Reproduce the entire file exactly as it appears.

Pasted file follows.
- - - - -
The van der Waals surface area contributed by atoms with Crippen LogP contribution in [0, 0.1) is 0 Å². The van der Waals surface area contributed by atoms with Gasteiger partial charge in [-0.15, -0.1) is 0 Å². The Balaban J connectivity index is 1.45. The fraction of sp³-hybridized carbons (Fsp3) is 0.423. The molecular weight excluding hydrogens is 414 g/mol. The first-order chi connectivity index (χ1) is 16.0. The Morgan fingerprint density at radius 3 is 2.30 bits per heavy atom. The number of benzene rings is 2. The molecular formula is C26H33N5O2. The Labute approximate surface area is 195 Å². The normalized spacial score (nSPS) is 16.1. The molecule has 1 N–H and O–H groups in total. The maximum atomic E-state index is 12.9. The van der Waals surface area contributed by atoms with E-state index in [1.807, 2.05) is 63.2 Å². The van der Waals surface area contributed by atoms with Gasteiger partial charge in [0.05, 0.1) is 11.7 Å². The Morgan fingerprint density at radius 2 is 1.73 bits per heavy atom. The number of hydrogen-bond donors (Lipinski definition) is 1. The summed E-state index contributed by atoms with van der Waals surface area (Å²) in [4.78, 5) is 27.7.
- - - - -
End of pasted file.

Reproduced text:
The van der Waals surface area contributed by atoms with Crippen LogP contribution in [0, 0.1) is 0 Å². The van der Waals surface area contributed by atoms with Gasteiger partial charge in [-0.15, -0.1) is 0 Å². The Balaban J connectivity index is 1.45. The fraction of sp³-hybridized carbons (Fsp3) is 0.423. The molecular weight excluding hydrogens is 414 g/mol. The first-order chi connectivity index (χ1) is 16.0. The Morgan fingerprint density at radius 3 is 2.30 bits per heavy atom. The number of benzene rings is 2. The molecular formula is C26H33N5O2. The Labute approximate surface area is 195 Å². The normalized spacial score (nSPS) is 16.1. The molecule has 1 N–H and O–H groups in total. The maximum atomic E-state index is 12.9. The van der Waals surface area contributed by atoms with E-state index in [1.807, 2.05) is 63.2 Å². The van der Waals surface area contributed by atoms with Gasteiger partial charge in [0.05, 0.1) is 11.7 Å². The Morgan fingerprint density at radius 2 is 1.73 bits per heavy atom. The number of hydrogen-bond donors (Lipinski definition) is 1. The summed E-state index contributed by atoms with van der Waals surface area (Å²) in [4.78, 5) is 27.7.